OAK RIDGE — As hurricane season advances, scientists at Oak Ridge National Laboratory are working closely with FEMA to discover which buildings are damaged or destroyed. Mark Tuttle and his team use satellite imagery to create models that allow first responders to know which areas in a disaster zone need the most help.
"We’re seeing the larger area. When you’re on the ground, all you can see is what’s in your immediate vicinity and environment," Tuttle said. “What we can bring to the table is looking at a much larger, a much broader picture in a similar level of detail as those first responders back on the ground.”
Tuttle's team started working with FEMA during the rolling blackouts of 2003 then again during Hurricane Katrina. As the partnership grew, Tuttle says his team grew more proactive in their imaging.
"If it becomes serious enough, we start looking at the bigger picture and hopefully by the time FEMA reaches out and says we need help with this, we’ve already begun,” he said.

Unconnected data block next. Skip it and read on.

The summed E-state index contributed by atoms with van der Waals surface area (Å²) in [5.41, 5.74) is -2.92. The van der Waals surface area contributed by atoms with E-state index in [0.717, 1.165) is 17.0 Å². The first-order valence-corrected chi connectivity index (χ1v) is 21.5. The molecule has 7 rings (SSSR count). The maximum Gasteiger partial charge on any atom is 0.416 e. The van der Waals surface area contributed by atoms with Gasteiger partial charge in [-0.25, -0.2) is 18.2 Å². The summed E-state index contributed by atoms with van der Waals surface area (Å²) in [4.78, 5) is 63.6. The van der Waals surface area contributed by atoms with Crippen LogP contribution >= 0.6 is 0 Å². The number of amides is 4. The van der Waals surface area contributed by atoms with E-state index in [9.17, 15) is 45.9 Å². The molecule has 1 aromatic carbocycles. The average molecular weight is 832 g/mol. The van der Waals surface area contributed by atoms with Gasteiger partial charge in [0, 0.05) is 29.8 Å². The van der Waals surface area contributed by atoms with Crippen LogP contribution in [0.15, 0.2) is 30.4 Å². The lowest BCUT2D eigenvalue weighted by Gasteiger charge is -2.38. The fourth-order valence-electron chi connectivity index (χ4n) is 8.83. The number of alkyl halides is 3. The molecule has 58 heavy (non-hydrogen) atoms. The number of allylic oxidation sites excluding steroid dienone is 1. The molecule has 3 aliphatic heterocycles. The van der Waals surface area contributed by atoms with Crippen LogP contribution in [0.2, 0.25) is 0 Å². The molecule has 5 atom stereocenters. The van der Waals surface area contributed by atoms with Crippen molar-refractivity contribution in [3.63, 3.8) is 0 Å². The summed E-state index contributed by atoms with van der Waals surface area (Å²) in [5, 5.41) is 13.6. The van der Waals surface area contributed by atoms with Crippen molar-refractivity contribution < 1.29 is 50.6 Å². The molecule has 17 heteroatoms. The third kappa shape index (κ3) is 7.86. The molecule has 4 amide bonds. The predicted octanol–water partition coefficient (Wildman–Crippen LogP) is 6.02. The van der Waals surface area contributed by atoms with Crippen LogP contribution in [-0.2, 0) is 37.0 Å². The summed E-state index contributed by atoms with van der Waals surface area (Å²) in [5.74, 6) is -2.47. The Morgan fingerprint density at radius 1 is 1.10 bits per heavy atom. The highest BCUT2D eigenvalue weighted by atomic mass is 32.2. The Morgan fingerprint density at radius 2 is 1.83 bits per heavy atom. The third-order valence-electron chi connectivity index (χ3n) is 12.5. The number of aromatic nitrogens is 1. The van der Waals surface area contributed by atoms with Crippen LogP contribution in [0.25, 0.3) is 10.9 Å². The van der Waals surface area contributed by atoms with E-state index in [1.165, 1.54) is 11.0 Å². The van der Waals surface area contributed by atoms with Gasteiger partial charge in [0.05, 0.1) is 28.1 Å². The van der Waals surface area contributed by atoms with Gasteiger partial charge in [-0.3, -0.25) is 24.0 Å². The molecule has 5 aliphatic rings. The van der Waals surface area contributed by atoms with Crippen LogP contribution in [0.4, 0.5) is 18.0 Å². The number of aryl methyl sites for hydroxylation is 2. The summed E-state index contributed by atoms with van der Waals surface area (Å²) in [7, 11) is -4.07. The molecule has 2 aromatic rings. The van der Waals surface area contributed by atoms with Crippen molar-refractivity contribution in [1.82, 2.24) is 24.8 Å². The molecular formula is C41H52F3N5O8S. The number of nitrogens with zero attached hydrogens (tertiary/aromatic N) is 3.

Normally, mapping the entire structural landscape of the United States would be extremely time consuming. However, ORNL technology allows the team to create programs that can learn how to recognize and map out buildings from just a few human-generated samples.
“If you think about how long it would take a person to delineate all the buildings in the U.S., that would be years...but thanks to technology we have today, It just took us a few months to delineate all the buildings in the continental united states," said Melanie Laverdiere, a research scientist on Tuttle's team.
FEMA uses the structural maps and pairs them with damage reports to know which areas are most susceptible to destruction and which might need the most aid. Tuttle says while his team is not physically on the ground in disaster zones, he appreciates knowing his work helps those who are.
“That’s what I find enjoyable about this is knowing that at some point downstream from the work that I’m doing, it’s going to help one of those people who are on the rooftop or whose house has been destroyed.”